Thursday, May 5, 2011

Basic Baking Ingredients' Checklist

Warning: This post is for a completely new to baking person. Even a little experienced baker will find it boring.
My friends keep making fun of me about my grocery bill. They are right in a way. I have almost all types of flour in my pantry. Three different kinds of sugar, liquid sweeteners like honey, molasses, all different kinds of baking chips and the list goes on. I know that most of the beginners will probably take the list to the grocery store and buy whatever is required, but if you stock your pantry with some basic ingredients, you can bake almost anything that is basic and not too fancy. Of course, if you want to make strawberry cake, you will need starwberries and you will have to go grocery shopping for that. So, here is a list of the very basic ingredients you will need to bake basic goods.

Flours:
  • All purpose flour - Go for unbleached one
  • Whole Wheat flour - optional if you are into bread baking with whole wheat flour.
  • Whole wheat pastry flour - you can use this in place of all purpose flour in almost all the bakes except for the yeast breads.
  • Bread flour - only for yeast bread baking projects.
  • Oats - rolled oats is preferable since this is used for most of the recipes.
Sugars:
  • White granulated sugar.
  • Light brown sugar - optional.
  • Dark Brown sugar - optional.
  • Honey
  • Molasses - optional.
  • Maple Syrup - optional.
  • Corn Syrup - optional

Note: Honey, maple syrup and corn syrup can be interchanged in a recipe without a significant effect on the end product. If you have white sugar and molasses, you can substitute for brown sugars.
1 cup of light brown sugar = 1 cup white sugar + 1 TBSP molasses.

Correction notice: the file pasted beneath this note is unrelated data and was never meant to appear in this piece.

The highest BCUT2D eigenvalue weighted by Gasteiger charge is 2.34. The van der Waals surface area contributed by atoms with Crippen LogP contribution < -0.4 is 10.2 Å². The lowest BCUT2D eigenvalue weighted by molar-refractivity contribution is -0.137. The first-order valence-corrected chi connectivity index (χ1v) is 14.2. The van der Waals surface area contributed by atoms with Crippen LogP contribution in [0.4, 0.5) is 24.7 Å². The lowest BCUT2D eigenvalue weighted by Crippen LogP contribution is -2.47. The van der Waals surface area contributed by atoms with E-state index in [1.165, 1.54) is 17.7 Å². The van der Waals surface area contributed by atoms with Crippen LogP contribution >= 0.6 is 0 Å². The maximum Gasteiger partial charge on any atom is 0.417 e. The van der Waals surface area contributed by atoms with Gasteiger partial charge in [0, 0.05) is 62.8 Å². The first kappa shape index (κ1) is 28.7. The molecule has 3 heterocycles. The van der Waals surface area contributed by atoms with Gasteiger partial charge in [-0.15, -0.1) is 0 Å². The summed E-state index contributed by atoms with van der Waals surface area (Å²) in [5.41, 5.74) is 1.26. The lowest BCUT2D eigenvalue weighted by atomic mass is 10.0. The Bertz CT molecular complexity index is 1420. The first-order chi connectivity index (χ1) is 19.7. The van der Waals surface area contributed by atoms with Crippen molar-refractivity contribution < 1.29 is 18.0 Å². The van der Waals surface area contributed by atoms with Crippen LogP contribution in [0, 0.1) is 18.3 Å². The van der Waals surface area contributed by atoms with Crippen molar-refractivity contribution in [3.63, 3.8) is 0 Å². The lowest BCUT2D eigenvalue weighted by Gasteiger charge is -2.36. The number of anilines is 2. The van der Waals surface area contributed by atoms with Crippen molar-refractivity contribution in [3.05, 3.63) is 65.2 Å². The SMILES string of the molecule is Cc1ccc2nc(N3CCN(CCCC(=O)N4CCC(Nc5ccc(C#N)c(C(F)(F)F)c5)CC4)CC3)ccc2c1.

1 cup of dark brown sugar = 1 cup white sugar + 2 TBSP molasses.

Fat:
  • Butter or Margarine.
  • Shortening - optional.
  • Canola oil or vegetable oil.
Leaveners:
  • Baking Soda
  • Baking Powder
  • Cream of Tartar - optional
  • Yeast - only for yeast bread baking projects and some biscuits too. 
Binders:
  • Eggs
  • If substituting eggs - refer to Basics page.
  • Ener - G egg replacer
  • Flax meal or milled flax seeds
  • Corn Starch
  • Applesauce
  • Vinegar
Liquid:
  • Milk or buttermilk (You can make buttermilk using milk and vinegar)
  • Coffee 
  • Different kinds of juices
  • Yogurt or sourcream
Flavorings:
  • Spice powders like cinnamon, cloves, nutmeg etc.
  • Vanilla extract
  • Almond extract - optional.
Extra:
  • Chocolate chips
  • Nuts of various kinds
  • Dried fruits of different kinds
  • Unsweetened cocoa
  • Baking chocolate squares
If you want to see how things work:

Cake = flour+salt+sugar+fat+leavener+flavoring+binder+optional extra +liquid
Cookie = flour+salt+sugar+fat+leavener+flavoring+binder+extra
Pie crust = flour+salt+shotening or butter
Bread or rolls= flour+salt+sugar+yeast+water+oil+optional extra
Muffin and quickbreads = flour+salt+sugar+liquid+leavener+binder+fat+optional flavorings+optional extra
Biscuits = flour +salt+sugar+baking powder+fat+liquid (buttermilk or yogurt)+ optional extra